From furniture to cabinets, nothing’s more naturally suited to cabin décor than wood. It’s warm, earthy and beautiful … but at the same time, a cabin can be a harsh environment.
Think about it: Before it was harvested, wood was encased in a bark sheath to protect it from the elements; it received moisture from the root system, and it was allowed to “breathe” the open air. Other than woodpeckers, beavers and the occasional lumberjack, life was good. Now it’s sitting out all alone, stripped of its armor, with little moisture except condensation from cold drinks. Left alone, it will fade, discolor and shrink, a sad ending for a once-proud tree. But don’t light the bonfire yet – these few tips can keep that wood furniture gorgeous for years to come.
1. Create new bark. Yes, the real bark is long gone, but that doesn’t mean the wood doesn’t need some protection from the elements. First, strip off any heavy build-ups of old wax or polish with an appropriate furniture cleaner, then apply a fresh polish containing real lemon oil (a lemony smell isn’t enough) to replenish and retain moisture. Avoid alcohol-based cleaners or polishes, which dry out wood.
2. Whether cleaning, dusting, or polishing, always go with the grain. Wood’s surface is great at grabbing onto small, hard particles (dust) over time, so even gentle dusting across the grain can have a sandpaper effect and mar the surface. 3. Get thee out of the sunlight. The wood we use for furniture was not meant to withstand UV rays; that’s what the bark was for. Draw curtains when you leave the cabin, and move the furniture out of the sunlight while you’re gone, or just throw a shawl over it.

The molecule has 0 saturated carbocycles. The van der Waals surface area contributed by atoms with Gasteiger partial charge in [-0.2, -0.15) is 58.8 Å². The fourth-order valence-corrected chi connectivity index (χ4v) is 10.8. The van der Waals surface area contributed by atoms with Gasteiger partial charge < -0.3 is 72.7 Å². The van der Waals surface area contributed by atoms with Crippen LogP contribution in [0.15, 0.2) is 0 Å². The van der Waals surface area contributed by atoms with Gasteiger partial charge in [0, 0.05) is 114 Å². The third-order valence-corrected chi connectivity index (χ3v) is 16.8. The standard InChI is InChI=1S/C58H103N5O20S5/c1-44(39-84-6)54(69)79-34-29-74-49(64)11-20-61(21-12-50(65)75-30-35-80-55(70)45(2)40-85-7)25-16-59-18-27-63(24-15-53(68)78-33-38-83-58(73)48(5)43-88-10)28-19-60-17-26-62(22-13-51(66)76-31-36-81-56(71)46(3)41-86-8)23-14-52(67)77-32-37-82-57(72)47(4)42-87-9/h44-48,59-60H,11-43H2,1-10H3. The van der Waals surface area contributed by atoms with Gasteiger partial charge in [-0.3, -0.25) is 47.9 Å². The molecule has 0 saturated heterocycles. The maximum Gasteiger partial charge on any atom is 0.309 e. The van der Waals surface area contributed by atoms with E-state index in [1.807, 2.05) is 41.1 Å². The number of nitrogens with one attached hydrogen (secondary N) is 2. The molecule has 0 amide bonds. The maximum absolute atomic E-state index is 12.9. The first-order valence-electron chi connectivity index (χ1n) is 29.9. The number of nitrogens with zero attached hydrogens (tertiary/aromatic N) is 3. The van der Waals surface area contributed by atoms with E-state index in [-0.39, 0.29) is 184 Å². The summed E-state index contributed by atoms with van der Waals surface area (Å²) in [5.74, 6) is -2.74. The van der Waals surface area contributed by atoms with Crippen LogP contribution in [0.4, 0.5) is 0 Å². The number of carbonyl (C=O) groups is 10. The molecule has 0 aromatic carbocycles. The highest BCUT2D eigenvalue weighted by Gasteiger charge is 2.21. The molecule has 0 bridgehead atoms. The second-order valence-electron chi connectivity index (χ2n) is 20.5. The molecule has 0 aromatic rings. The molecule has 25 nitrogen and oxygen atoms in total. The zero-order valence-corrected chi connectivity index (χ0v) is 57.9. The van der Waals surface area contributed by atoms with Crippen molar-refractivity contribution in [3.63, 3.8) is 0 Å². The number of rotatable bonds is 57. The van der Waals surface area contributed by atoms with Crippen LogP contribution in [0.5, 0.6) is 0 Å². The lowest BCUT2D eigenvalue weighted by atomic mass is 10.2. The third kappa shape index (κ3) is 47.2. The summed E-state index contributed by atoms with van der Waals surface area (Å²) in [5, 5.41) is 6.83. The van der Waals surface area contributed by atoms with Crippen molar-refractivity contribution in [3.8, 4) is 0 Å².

4. Air the cabin out. A dry, smoky cabin interior can cause the wood to discolor or dry out prematurely. Wood loves itself some fresh air, so crack that window every chance you can.
5. Mold and mildew. So maybe you got a little too much moisture, and now your pretty rocking chair is discolored and smells like stinky feet. Use a diluted bleach solution (1 part bleach to 10 parts water should be fine) to disinfect, then wipe dry. Place in direct sunlight until completely dry (the sunlight is also an oxidizer that will kill biological growth), and apply polish.
When life gives you lemon oil … … make sure you read the ingredients. Some commercially-available “lemon” oils are actually made from petroleum distillates, and they can cause more harm than good when applied to delicate wood furniture. True lemon oil is extracted from, you guessed it, lemons. More specifically, it comes from lemon peels, and has a host of favorable attributes to both clean and preserve wood. Formby’s, Parker & Bailey and Old English are all real lemon oil cleaners. Covering up scratches When the inevitable happens and you do find a deep scratch in your favorite piece of furniture, here’s a trick of the trade: Rub a color-matched crayon along the scratch to fill it. You can remove any excess crayon by gently scraping it with the edge of a credit card.